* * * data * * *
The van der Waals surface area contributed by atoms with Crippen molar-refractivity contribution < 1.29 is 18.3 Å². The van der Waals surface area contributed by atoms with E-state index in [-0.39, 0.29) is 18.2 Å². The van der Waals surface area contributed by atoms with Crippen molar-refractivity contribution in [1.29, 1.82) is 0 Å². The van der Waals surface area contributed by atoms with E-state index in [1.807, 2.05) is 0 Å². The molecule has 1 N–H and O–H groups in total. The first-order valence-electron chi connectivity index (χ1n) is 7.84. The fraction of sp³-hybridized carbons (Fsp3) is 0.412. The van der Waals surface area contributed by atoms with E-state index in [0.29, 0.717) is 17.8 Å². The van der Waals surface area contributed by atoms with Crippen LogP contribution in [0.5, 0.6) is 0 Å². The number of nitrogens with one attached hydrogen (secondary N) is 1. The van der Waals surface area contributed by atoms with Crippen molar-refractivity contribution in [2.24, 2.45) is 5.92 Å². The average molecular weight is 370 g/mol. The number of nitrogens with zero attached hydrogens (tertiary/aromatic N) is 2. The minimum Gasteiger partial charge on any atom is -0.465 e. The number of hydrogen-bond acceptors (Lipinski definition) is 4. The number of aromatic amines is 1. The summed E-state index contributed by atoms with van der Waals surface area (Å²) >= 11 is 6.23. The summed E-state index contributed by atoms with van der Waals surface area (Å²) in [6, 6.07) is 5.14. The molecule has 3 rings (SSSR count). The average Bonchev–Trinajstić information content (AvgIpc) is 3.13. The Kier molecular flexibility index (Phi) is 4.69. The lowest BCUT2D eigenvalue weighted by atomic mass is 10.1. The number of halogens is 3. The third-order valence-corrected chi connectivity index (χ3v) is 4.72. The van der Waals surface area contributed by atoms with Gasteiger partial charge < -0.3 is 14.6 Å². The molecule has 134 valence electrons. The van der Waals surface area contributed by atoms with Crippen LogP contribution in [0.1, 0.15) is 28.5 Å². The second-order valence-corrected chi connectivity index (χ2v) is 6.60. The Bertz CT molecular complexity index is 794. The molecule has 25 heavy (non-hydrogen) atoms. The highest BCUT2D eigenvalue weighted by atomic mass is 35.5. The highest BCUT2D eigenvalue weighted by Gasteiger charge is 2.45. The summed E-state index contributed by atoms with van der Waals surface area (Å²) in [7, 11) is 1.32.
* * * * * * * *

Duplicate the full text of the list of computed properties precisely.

The van der Waals surface area contributed by atoms with Crippen molar-refractivity contribution < 1.29 is 18.3 Å². The van der Waals surface area contributed by atoms with E-state index in [-0.39, 0.29) is 18.2 Å². The van der Waals surface area contributed by atoms with Crippen molar-refractivity contribution in [1.29, 1.82) is 0 Å². The van der Waals surface area contributed by atoms with E-state index in [1.807, 2.05) is 0 Å². The molecule has 1 N–H and O–H groups in total. The first-order valence-electron chi connectivity index (χ1n) is 7.84. The fraction of sp³-hybridized carbons (Fsp3) is 0.412. The van der Waals surface area contributed by atoms with E-state index in [0.29, 0.717) is 17.8 Å². The van der Waals surface area contributed by atoms with Crippen LogP contribution in [0.5, 0.6) is 0 Å². The number of nitrogens with one attached hydrogen (secondary N) is 1. The van der Waals surface area contributed by atoms with Crippen molar-refractivity contribution in [2.24, 2.45) is 5.92 Å². The average molecular weight is 370 g/mol. The number of nitrogens with zero attached hydrogens (tertiary/aromatic N) is 2. The minimum Gasteiger partial charge on any atom is -0.465 e. The number of hydrogen-bond acceptors (Lipinski definition) is 4. The number of aromatic amines is 1. The summed E-state index contributed by atoms with van der Waals surface area (Å²) >= 11 is 6.23. The summed E-state index contributed by atoms with van der Waals surface area (Å²) in [6, 6.07) is 5.14. The molecule has 3 rings (SSSR count). The average Bonchev–Trinajstić information content (AvgIpc) is 3.13. The Kier molecular flexibility index (Phi) is 4.69. The lowest BCUT2D eigenvalue weighted by atomic mass is 10.1. The number of halogens is 3. The third-order valence-corrected chi connectivity index (χ3v) is 4.72. The van der Waals surface area contributed by atoms with Gasteiger partial charge < -0.3 is 14.6 Å². The molecule has 134 valence electrons. The van der Waals surface area contributed by atoms with Crippen LogP contribution in [0.1, 0.15) is 28.5 Å². The second-order valence-corrected chi connectivity index (χ2v) is 6.60. The Bertz CT molecular complexity index is 794. The molecule has 25 heavy (non-hydrogen) atoms. The highest BCUT2D eigenvalue weighted by atomic mass is 35.5. The highest BCUT2D eigenvalue weighted by Gasteiger charge is 2.45. The summed E-state index contributed by atoms with van der Waals surface area (Å²) in [7, 11) is 1.32.